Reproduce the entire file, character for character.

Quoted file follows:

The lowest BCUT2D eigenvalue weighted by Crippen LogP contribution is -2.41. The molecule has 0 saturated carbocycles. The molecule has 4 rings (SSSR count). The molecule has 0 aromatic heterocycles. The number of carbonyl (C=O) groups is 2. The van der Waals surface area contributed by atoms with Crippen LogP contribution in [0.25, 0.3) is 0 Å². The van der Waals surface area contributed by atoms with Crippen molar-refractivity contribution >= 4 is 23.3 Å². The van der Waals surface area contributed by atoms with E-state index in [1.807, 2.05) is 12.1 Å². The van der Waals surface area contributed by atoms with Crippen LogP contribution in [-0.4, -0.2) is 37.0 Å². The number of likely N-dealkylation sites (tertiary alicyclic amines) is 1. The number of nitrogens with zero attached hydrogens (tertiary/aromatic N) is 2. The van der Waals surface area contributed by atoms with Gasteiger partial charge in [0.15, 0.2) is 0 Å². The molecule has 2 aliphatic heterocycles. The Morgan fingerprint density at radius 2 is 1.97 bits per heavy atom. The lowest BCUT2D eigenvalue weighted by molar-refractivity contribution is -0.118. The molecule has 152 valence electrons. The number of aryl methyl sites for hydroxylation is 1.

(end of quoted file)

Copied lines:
The lowest BCUT2D eigenvalue weighted by Crippen LogP contribution is -2.41. The molecule has 0 saturated carbocycles. The molecule has 4 rings (SSSR count). The molecule has 0 aromatic heterocycles. The number of carbonyl (C=O) groups is 2. The van der Waals surface area contributed by atoms with Crippen LogP contribution in [0.25, 0.3) is 0 Å². The van der Waals surface area contributed by atoms with Crippen molar-refractivity contribution >= 4 is 23.3 Å². The van der Waals surface area contributed by atoms with E-state index in [1.807, 2.05) is 12.1 Å². The van der Waals surface area contributed by atoms with Crippen LogP contribution in [-0.4, -0.2) is 37.0 Å². The number of likely N-dealkylation sites (tertiary alicyclic amines) is 1. The number of nitrogens with zero attached hydrogens (tertiary/aromatic N) is 2. The van der Waals surface area contributed by atoms with Gasteiger partial charge in [0.15, 0.2) is 0 Å². The molecule has 2 aliphatic heterocycles. The Morgan fingerprint density at radius 2 is 1.97 bits per heavy atom. The lowest BCUT2D eigenvalue weighted by molar-refractivity contribution is -0.118. The molecule has 152 valence electrons. The number of aryl methyl sites for hydroxylation is 1.